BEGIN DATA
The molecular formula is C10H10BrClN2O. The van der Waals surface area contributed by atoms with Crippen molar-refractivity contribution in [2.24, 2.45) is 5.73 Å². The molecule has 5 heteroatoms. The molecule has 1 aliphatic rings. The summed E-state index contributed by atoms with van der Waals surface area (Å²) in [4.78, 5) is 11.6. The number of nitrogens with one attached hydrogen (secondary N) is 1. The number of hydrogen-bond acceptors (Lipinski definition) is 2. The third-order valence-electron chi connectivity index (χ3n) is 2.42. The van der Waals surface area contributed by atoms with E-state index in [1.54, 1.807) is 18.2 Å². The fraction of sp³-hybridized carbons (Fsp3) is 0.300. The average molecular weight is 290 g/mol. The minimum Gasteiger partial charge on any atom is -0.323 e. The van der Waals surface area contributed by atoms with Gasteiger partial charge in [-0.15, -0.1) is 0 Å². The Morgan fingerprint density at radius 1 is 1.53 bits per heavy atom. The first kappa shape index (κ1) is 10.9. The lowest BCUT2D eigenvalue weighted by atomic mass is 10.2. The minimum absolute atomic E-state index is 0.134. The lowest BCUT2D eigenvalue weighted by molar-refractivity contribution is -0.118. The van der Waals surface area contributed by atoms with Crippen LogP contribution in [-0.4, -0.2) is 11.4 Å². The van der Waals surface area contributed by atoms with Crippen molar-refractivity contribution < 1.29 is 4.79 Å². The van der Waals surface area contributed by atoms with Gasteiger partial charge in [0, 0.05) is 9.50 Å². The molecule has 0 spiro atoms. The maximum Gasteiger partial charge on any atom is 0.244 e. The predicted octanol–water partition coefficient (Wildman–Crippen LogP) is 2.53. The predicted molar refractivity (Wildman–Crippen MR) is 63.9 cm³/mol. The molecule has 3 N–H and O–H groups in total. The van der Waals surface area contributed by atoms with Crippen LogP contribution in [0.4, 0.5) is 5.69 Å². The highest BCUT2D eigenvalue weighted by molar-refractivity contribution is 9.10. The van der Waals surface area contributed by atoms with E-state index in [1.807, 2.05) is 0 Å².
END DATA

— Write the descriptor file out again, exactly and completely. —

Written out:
The molecular formula is C10H10BrClN2O. The van der Waals surface area contributed by atoms with Crippen molar-refractivity contribution in [2.24, 2.45) is 5.73 Å². The molecule has 5 heteroatoms. The molecule has 1 aliphatic rings. The summed E-state index contributed by atoms with van der Waals surface area (Å²) in [4.78, 5) is 11.6. The number of nitrogens with one attached hydrogen (secondary N) is 1. The number of hydrogen-bond acceptors (Lipinski definition) is 2. The third-order valence-electron chi connectivity index (χ3n) is 2.42. The van der Waals surface area contributed by atoms with E-state index in [1.54, 1.807) is 18.2 Å². The fraction of sp³-hybridized carbons (Fsp3) is 0.300. The average molecular weight is 290 g/mol. The minimum Gasteiger partial charge on any atom is -0.323 e. The van der Waals surface area contributed by atoms with Gasteiger partial charge in [-0.15, -0.1) is 0 Å². The Morgan fingerprint density at radius 1 is 1.53 bits per heavy atom. The first kappa shape index (κ1) is 10.9. The lowest BCUT2D eigenvalue weighted by atomic mass is 10.2. The minimum absolute atomic E-state index is 0.134. The lowest BCUT2D eigenvalue weighted by molar-refractivity contribution is -0.118. The van der Waals surface area contributed by atoms with Crippen LogP contribution in [-0.4, -0.2) is 11.4 Å². The van der Waals surface area contributed by atoms with Crippen molar-refractivity contribution < 1.29 is 4.79 Å². The van der Waals surface area contributed by atoms with Gasteiger partial charge in [0, 0.05) is 9.50 Å². The molecule has 0 spiro atoms. The maximum Gasteiger partial charge on any atom is 0.244 e. The predicted octanol–water partition coefficient (Wildman–Crippen LogP) is 2.53. The predicted molar refractivity (Wildman–Crippen MR) is 63.9 cm³/mol. The molecule has 3 N–H and O–H groups in total. The van der Waals surface area contributed by atoms with Crippen LogP contribution in [0.4, 0.5) is 5.69 Å². The highest BCUT2D eigenvalue weighted by molar-refractivity contribution is 9.10. The van der Waals surface area contributed by atoms with E-state index in [1.807, 2.05) is 0 Å².